Recently, more and more hacking activities have been associated with mobile applications, and the trend is expected to continue. When considering exploits such as WireLurker, Masque and other recent attacks, both iOS and Android apps are falling prey to hacks and being exploited for malicious gain. Given this, the findings and recommendations from the “State of Mobile App Security” report from Arxan, an IBM Application Security partner, are important for your security team to understand and incorporate into your daily mobile application security activities.
So how protected are your mobile applications?
Mobile Apps as Hacking Targets
The findings from the report clearly illustrate that unprotected mobile applications are vulnerable to reverse-engineering, repackaging and republishing, and are even susceptible to becoming malicious weapons. Most applications are actually not well protected. For example, the analysis revealed that the following had been hacked:
- 97 percent of top paid Android applications;
- 87 percent of top paid iOS applications;
- 80 percent of the most popular free Android applications;
- 75 percent of the most popular free iOS applications.
The research also revealed that hacks are occurring on applications across industry verticals. In the financial services sector, hacking and/or malware have been the predominant methods of credit card breaches that occurred between 2005 and 2014, according to Privacy Rights Clearinghouse. Most applications have been successfully hacked. Specific findings related to financial services applications — in addition to retail and health care applications — are summarized in the following infographic:
Mobile Application Survey Methodology
The 360 applications analyzed in this study were identified in the iOS App Store and Google Play store, and a number of techniques and sources were used to identify hacked versions of the applications. The techniques used to find hacked versions included, but were not limited to, the following:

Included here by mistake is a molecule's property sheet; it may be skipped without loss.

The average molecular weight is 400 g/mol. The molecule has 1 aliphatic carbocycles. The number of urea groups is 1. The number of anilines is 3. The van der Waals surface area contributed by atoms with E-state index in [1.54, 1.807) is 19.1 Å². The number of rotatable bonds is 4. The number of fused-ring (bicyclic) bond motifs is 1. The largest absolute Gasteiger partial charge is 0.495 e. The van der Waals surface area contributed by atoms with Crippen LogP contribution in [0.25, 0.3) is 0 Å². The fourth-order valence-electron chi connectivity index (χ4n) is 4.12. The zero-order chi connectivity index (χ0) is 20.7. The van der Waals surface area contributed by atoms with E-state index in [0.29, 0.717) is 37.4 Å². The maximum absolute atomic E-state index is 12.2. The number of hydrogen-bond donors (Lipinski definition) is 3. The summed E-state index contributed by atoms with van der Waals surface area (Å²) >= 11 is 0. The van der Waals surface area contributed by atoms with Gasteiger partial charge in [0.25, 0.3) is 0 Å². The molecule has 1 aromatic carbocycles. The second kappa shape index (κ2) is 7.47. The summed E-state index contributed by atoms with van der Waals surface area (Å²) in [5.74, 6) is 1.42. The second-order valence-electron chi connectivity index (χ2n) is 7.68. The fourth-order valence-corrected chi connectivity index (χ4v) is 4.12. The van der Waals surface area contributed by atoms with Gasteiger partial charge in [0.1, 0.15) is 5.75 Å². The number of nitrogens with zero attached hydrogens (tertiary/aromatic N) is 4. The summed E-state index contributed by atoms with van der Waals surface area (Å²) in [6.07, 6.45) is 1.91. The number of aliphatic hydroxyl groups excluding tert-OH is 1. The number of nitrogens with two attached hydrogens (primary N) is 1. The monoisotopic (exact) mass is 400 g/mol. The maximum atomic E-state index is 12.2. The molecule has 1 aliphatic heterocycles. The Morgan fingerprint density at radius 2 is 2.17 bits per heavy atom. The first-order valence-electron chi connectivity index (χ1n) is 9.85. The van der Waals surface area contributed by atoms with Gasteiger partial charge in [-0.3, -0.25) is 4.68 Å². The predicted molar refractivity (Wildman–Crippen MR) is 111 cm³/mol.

- Searching “unofficial” application stores;
- Examining application distribution sites;
- Reviewing top sites for torrents, which allow users to download data over the Internet where the data originates from other users;
- Examining file download sites.
The numbers are staggering and frightening — can this really be the case?
When you consider the following points, you realize how we’ve gotten to the state we’re in:
- Securing mobile apps hasn’t been a significant focus for many organizations. Instead, most organizations have focused on network- and device-level protection.
- Those who are focused on application layer security are not typically protecting their binary code, which is the code downloaded from an app store. A mobile application whose binary code is not protected is at risk and can potentially jeopardize other security measures, as well.
- Once an application is hacked, there is no shortage of outlets for distribution. In fact, there are hundreds of app stores and websites around the world, many of which are legitimate but have limited security controls. Unfortunately, many others are focused solely on distributing torrents and hacked apps.
How to Protect Mobile Applications
To combat the unique threats that mobile applications are susceptible to, organizations must adopt preemptive and reactive measures, such as the following:
- Applications with high-risk profiles running on mobile platforms should be made tamper-resistant and be capable of detecting and defending themselves against threats at run time. Learn more about how to maintain the confidentiality of code and establish run-time application self-protection in this video.
- The software that is used to enable mobile wallets and payment applications (such as host card emulation software for Android platforms) should leverage cryptographic key protection and application hardening.
- As part of the mobile application development life cycle, your organization should conduct penetration tests that assess your level of vulnerability to reverse-engineering and tampering that can result from unprotected binary code.
Hopefully, the proliferation of recent mobile attacks and findings from our research are eye-opening for developers and security practitioners. However, I suspect that a dramatic shift in focus toward application protection, including making applications self-protecting at run time, won’t occur anytime soon and that the state of app security won’t change much in the near term. However, I hope I’m proven wrong.